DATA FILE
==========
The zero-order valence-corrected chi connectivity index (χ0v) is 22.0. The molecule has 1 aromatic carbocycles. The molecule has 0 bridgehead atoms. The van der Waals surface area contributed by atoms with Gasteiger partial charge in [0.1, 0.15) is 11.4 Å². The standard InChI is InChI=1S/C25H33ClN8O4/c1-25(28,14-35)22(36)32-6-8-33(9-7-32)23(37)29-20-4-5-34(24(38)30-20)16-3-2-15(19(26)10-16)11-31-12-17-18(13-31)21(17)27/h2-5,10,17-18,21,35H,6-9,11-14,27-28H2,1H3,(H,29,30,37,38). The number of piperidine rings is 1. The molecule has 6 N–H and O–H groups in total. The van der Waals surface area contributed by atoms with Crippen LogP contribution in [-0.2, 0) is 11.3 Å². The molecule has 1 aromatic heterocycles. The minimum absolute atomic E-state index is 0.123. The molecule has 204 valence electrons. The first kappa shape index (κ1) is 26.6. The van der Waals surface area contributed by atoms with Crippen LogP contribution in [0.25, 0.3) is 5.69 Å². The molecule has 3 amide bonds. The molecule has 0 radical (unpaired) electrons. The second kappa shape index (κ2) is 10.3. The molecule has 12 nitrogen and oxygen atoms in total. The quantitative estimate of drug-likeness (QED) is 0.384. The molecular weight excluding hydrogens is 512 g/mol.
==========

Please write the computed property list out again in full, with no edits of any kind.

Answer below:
The zero-order valence-corrected chi connectivity index (χ0v) is 22.0. The molecule has 1 aromatic carbocycles. The molecule has 0 bridgehead atoms. The van der Waals surface area contributed by atoms with Gasteiger partial charge in [0.1, 0.15) is 11.4 Å². The standard InChI is InChI=1S/C25H33ClN8O4/c1-25(28,14-35)22(36)32-6-8-33(9-7-32)23(37)29-20-4-5-34(24(38)30-20)16-3-2-15(19(26)10-16)11-31-12-17-18(13-31)21(17)27/h2-5,10,17-18,21,35H,6-9,11-14,27-28H2,1H3,(H,29,30,37,38). The number of piperidine rings is 1. The molecule has 6 N–H and O–H groups in total. The van der Waals surface area contributed by atoms with Crippen LogP contribution in [-0.2, 0) is 11.3 Å². The molecule has 1 aromatic heterocycles. The minimum absolute atomic E-state index is 0.123. The molecule has 204 valence electrons. The first kappa shape index (κ1) is 26.6. The van der Waals surface area contributed by atoms with Crippen LogP contribution in [0.25, 0.3) is 5.69 Å². The molecule has 3 amide bonds. The molecule has 0 radical (unpaired) electrons. The second kappa shape index (κ2) is 10.3. The molecule has 12 nitrogen and oxygen atoms in total. The quantitative estimate of drug-likeness (QED) is 0.384. The molecular weight excluding hydrogens is 512 g/mol.